This wild type is one in 1, 00. This guy here: 1,000 and 1, 00, and then here let's look at a diploid: I plus, O plus, Z plus, I constituative, O plus, Z plus. What's the effect? The I constituative doesn't make a functioning repressor. But, I plus makes a functioning repressor. So, will this show regulation?

Yeah, this will be regulated just fine. This works out just fine, and in fact it'll make 2,000, and it'll make two copies there.

But again, the units don't matter too much. And, by contrast, if I give you I plus, O plus, Z minus, and I constituative, O plus, Z plus, what will happen?

Here, I have my mutation on this chromosome. But, it doesn't matter because I've got my mutation on this chromosome in the repressor. I've got a mutation on lack Z here, but as long as I have a functional copy, one functional copy of the lack repressor, it works on both chromosomes.

It will work on both chromosomes, and so in other words this lack repressor, one copy works on both chromosomes. In other words, it makes a product that diffuses around, and can work on either chromosome, and it's said to work in trans, that is, across.

So, the operator is working in cys. It's operating on its own chromosome only. A mutation in the operator only affects the chromosome it lives on, whereas a functional copy of the lack repressor will float around because it's a protein, and that's how Jacobin Maneaux knew the difference.

They proved their model by showing that these two kinds of mutations had very different properties. Operator mutations affected only the physical chromosome on which they occurred, which of course they had to infer from the genetics they did, whereas repressor, a functional copy repressor, could act on any chromosome in the cell.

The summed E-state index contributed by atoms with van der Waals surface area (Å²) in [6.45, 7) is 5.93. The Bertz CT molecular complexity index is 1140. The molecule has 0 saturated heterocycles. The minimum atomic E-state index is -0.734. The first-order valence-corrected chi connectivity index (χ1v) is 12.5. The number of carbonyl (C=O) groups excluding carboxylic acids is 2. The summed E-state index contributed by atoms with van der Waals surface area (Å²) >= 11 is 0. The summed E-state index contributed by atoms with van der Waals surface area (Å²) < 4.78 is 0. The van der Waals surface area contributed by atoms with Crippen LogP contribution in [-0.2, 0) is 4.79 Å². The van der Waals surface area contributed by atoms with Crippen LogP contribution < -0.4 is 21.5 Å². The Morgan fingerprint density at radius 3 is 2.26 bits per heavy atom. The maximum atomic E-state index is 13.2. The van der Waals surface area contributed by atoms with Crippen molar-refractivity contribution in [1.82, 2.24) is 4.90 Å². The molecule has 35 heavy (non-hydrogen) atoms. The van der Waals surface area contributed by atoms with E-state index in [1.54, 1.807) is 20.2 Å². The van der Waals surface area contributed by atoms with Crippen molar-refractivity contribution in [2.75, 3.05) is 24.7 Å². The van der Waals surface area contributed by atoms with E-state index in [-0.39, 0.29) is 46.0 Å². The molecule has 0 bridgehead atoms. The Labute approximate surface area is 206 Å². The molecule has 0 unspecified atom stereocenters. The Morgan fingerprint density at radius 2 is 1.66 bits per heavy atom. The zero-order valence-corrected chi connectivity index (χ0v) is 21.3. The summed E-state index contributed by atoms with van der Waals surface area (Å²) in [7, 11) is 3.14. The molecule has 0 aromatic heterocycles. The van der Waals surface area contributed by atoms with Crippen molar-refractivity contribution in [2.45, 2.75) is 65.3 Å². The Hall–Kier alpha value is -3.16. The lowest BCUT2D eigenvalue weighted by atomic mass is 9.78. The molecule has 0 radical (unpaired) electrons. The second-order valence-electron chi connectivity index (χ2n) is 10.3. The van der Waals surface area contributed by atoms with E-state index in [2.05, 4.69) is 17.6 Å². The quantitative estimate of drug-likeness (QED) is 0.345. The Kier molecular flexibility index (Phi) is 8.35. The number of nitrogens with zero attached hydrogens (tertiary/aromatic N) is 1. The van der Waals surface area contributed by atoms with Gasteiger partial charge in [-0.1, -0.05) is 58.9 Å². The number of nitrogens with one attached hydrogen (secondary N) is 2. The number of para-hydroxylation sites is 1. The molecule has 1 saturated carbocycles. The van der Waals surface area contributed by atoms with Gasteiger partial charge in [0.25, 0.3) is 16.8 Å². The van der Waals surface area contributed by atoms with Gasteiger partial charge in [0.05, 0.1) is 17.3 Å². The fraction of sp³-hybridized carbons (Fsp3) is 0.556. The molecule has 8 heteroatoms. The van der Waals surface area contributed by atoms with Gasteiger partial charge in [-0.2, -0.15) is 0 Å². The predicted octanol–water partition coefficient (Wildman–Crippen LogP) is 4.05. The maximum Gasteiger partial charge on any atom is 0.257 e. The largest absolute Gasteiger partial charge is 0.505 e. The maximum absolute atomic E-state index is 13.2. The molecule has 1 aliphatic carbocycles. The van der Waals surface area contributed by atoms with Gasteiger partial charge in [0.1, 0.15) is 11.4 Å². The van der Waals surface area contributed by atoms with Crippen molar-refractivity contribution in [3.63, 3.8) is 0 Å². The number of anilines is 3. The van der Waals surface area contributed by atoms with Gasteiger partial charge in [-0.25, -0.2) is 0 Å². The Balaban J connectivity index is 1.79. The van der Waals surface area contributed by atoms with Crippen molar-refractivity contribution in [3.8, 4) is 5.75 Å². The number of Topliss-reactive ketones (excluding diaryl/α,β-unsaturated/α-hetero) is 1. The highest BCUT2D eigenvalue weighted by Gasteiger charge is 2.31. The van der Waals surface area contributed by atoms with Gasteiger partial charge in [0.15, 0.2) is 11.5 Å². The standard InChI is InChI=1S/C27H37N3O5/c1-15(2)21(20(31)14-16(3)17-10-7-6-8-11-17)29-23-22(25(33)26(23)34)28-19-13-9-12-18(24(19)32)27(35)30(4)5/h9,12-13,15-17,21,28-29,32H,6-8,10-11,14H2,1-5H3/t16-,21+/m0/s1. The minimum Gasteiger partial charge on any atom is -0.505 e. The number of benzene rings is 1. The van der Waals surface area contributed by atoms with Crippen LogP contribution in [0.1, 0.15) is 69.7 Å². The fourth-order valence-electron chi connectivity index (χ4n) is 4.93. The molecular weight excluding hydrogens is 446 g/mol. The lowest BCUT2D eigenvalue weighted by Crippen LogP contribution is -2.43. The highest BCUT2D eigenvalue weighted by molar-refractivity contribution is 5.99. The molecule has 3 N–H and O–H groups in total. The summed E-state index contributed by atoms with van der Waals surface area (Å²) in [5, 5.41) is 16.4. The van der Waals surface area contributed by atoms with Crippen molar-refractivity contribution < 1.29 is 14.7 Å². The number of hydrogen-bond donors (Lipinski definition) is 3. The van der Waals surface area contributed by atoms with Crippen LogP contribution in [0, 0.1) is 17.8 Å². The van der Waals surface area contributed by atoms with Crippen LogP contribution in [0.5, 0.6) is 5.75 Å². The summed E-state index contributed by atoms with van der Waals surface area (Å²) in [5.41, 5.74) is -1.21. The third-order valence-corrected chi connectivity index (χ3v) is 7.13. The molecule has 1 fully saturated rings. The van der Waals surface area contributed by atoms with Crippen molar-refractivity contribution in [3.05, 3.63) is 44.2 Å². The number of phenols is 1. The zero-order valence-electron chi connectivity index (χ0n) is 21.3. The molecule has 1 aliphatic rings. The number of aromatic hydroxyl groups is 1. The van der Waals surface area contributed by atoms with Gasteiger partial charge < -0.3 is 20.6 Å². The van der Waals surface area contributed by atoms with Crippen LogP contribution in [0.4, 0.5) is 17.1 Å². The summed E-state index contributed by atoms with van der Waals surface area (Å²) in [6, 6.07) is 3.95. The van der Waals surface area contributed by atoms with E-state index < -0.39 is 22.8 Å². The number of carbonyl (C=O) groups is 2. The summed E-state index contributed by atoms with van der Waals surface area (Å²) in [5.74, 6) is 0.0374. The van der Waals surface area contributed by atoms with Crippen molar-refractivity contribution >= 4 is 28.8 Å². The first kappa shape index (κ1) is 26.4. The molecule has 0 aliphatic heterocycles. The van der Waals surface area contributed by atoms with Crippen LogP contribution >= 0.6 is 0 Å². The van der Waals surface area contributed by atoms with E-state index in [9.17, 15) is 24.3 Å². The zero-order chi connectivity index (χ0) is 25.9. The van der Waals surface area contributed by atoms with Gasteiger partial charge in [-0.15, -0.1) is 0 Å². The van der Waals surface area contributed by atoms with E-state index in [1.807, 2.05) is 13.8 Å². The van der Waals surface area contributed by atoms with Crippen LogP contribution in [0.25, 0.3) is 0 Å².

So, OK, we've got that. Now, last point, what about glucose?

I haven't said a word about glucose. See, this was a big deal to people.

This model, the repressor model, we have this repressor. What about glucose? What's glucose doing in this picture?

So, glucose control: so here's my gene. Here's my promoter, P lack. Here's my operator, beta-gal.

It's encoded by lack Z. You've got all that. When this guy is present, sorry, when lactose is present, the repressor comes off. Polymerase sits down. Wait a second, polymerase isn't supposed to sit down unless there's no glucose.

We need another sensor to tell if there's glucose, or if there's low glucose. So, we're going to need us a sensor that tells that. Any ideas? Yep?

Yeah, if you work that one through, I don't think it quite works. But, you've got the basic idea. You're going to want another something, and it turns out there's another site over here, OK? There's a second site on which a completely different protein binds. And, this protein is the cyclic AMP regulatory protein, and it so happens that in the cell, when there's low amounts of glucose, let me make sure I've got this right, when there's low amounts of glucose, what we have is high amounts of cyclic AMP. Cyclic AMP turns out, whereas lactose is used directly as the signal, cyclic AMP is used as the signal here. When the cell has low amounts of glucose, it has high amounts of cyclic AMP. Now, what do you want your cyclic AMP to do? How are we going to design this?

It's going to bind to a protein, cyclic AMP regulatory protein, it's going to sit down, and now what's it going to do?

Is it going to block RNA polymerase?

What do we want to do? If there's low glucose, high cyclic AMP, we sit down at the site, we want to turn on transcription now, right? So, what it's got to do is not block RNA polymerase, but help RNA polymerase. So, what it actually does is instead of being a repressor, it's an activator. And what it does is it makes it more attractive for RNA polymerase to bind, and it actually does that by, actually it does it slightly by bending the DNA.

But, what it does is it makes it easier for RNA polymerase to bind.

It turns out that the promoter is kind of a crummy promoter.

It's actually just like, remember the repressor wasn't perfect; the promoter's not perfect either. The promoter's kind of crummy.

And, unless RNA polymerase gets a little help from this other regulatory protein, it doesn't work.

We have two controls: a negative regulator responding to an environmental cue, a positive activator responding to an environmental cue, helping polymerase decide whether to transcribe or not, and basically that's how a human egg goes to a complete adult and lives its entire life, minus a few other details. There are some details left out, but that's a sketch of how you turn genes on and off.